|Portrayed by||Glenn Corbett
Zefram Cochrane is a fictional character in the Star Trek universe. Created by writer Gene L. Coon, the character first appeared in the 1967 Star Trek episode "Metamorphosis", in which he was played by Glenn Corbett. James Cromwell later played Cochrane in the 1996 feature film Star Trek: First Contact and the 2001 Star Trek: Enterprise pilot, "Broken Bow". Footage of Cromwell from Star Trek: First Contact was used in the Enterprise episode "In a Mirror, Darkly (Part I)", along with new footage of an identically-dressed actor whose face is not shown.
As established by the events of Star Trek: First Contact, Cochrane is the first human to create a warp drive system, and in 2063, his successful light-speed flight draws the attention of the Vulcans, leading to humanity's first official contact with an alien race.
Fictional character biography
Cochrane was born in 2030, according to Star Trek: First Contact (though the novelization of that film gives his year of birth as 2013). He constructed humanity's first warp-capable vessel, the Phoenix, in Bozeman, Montana, out of an old Titan II nuclear missile. He started the project for financial gain, and found the accounts of his future accolades as told by the crew of the Enterprise-E from the future deeply disturbing.
On April 5, 2063, Cochrane made Earth's first warp flight, playing Steppenwolf's "Magic Carpet Ride" during blast-off. The Phoenix's warp flight was detected by a Vulcan survey ship, the T'Plana Hath, which then makes peaceful first contact with humans, including Cochrane, at the Phoenix's launch site.
The aphorism "Don't try to be a great man, just be a man. And let history make its own judgments." is attributed to Cochrane, who is said to have uttered it in 2073. In 2119, Cochrane was present at the dedication of Earth's first Warp 5 Complex, where he stated, "This engine will let us go boldly where no man has gone before", making him the earliest known person in the fictional timeline of Trek to say that phrase.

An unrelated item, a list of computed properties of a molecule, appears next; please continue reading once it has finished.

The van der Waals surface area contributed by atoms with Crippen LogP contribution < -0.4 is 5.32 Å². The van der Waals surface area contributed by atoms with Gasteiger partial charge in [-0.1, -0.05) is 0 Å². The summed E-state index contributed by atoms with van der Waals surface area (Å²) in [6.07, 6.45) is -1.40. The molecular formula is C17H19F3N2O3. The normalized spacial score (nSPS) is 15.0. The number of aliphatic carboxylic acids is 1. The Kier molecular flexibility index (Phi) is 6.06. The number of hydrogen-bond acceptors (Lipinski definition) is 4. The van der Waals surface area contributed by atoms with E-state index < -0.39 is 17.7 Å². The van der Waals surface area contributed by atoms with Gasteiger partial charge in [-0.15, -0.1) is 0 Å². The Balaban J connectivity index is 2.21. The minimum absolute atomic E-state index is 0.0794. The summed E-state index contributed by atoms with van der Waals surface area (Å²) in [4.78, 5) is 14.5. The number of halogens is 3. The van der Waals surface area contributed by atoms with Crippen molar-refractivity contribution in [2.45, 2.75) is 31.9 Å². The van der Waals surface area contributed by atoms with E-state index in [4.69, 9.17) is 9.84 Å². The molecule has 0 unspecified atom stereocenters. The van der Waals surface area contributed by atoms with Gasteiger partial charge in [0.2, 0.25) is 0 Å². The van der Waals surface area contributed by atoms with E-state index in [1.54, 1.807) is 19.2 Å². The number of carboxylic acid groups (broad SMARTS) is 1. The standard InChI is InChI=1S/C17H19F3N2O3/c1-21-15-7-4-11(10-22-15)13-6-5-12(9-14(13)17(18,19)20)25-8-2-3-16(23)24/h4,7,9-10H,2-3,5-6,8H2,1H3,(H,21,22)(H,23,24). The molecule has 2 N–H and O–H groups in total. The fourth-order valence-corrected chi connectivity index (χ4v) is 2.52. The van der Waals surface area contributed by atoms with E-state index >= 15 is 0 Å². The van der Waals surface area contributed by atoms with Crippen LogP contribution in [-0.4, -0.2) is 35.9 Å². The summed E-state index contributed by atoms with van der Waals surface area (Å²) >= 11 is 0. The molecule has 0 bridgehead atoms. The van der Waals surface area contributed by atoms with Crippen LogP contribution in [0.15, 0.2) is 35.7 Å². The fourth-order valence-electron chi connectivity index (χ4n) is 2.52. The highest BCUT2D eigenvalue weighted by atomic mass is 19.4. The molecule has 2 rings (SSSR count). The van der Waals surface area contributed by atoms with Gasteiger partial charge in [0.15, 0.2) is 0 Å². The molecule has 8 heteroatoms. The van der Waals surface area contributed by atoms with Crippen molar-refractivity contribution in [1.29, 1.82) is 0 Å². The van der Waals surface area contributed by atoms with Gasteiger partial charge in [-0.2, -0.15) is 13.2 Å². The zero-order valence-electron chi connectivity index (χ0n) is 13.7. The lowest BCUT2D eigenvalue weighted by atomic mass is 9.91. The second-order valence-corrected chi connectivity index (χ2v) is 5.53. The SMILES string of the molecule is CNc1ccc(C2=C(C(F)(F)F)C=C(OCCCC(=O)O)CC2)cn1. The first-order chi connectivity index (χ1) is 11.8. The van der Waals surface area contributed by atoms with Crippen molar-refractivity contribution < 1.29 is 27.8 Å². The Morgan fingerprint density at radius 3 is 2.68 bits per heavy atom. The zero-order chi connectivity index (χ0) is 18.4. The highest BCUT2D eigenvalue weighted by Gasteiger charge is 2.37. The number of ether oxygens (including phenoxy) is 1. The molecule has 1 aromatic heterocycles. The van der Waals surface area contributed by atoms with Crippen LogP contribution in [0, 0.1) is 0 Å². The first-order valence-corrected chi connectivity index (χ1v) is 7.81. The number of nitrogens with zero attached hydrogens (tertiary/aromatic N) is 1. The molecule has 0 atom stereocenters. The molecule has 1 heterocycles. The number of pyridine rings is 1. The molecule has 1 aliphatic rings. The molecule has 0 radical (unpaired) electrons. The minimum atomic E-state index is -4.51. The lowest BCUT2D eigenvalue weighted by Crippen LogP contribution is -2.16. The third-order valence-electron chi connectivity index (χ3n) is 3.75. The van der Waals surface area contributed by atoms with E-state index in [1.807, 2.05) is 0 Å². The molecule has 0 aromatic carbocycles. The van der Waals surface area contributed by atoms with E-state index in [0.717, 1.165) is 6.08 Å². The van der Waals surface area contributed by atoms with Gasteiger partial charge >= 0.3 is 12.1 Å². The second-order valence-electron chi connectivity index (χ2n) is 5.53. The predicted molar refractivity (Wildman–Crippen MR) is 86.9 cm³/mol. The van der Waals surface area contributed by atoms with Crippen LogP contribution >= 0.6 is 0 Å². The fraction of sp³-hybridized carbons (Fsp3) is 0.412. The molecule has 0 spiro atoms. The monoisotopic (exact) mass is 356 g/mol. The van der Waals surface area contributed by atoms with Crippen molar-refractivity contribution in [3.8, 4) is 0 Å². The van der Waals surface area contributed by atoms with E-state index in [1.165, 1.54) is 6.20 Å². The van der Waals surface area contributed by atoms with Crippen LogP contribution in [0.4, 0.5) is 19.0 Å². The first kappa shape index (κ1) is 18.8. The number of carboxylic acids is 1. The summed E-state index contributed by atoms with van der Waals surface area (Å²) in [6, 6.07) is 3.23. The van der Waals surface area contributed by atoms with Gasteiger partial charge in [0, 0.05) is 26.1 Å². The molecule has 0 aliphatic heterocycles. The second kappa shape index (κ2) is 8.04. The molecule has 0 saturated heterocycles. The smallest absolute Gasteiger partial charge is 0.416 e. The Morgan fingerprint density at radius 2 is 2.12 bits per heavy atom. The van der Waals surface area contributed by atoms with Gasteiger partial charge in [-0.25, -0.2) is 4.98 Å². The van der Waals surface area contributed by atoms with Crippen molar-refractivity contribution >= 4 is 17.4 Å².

The Phoenix's launch facility became a historical monument. A 20-meter marble statue was erected there, depicting Cochrane heroically reaching toward the future. Cochrane's name became revered among humans, with entire universities, cities and planets named after him. Enterprise-D and Enterprise-E Chief Engineer Geordi La Forge, for example, attended Zefram Cochrane High School.
According to the original Star Trek episode "Metamorphosis", Cochrane was presumed dead after disappearing from Alpha Centauri in 2117 (though the Star Trek: Enterprise episode "Broken Bow" later retcons the year of Cochrane's disappearance to be 2119 or later). James T. Kirk, Spock and Leonard McCoy find Cochrane living on an asteroid with a being he calls the Companion, an ethereal presence of pure energy who rejuvenated the aged, dying Cochrane 150 years earlier, and has held him captive—and in a state of youth and vigor—ever since. Nancy Hedford, who was traveling with the three Starfleet officers, is an ill Federation commissioner. The Companion, who loves Cochrane, merges with the commissioner, ridding her of her illness and providing the Companion with a corporeal (but now mortal) form. The combined entity no longer has power to force Cochrane to stay with her, but Cochrane chooses to stay out of love and gratitude. Before departing, Kirk, Spock and McCoy promise not to reveal Cochrane's existence.
In the Mirror Universe, rather than reciprocating the Vulcans' peaceful greeting, Cochrane and the other humans kill the Vulcans and loot their ship. Humans conquer other worlds as part of the brutal Terran Empire.
In "Metamorphosis", Cochrane was played by Glenn Corbett, who was 34 at the time of that episode's airing. In Star Trek: First Contact, Cochrane was played by the 56-year-old James Cromwell, at a point when the character, in 2063, would have been approximately 33 years old. The Star Trek Encyclopedia explains this discrepancy by theorizing that Cochrane's aged appearance in 2063 was the result of radiation poisoning, and that when he encountered the Companion, the Companion reversed these effects, and restored his youthful appearance.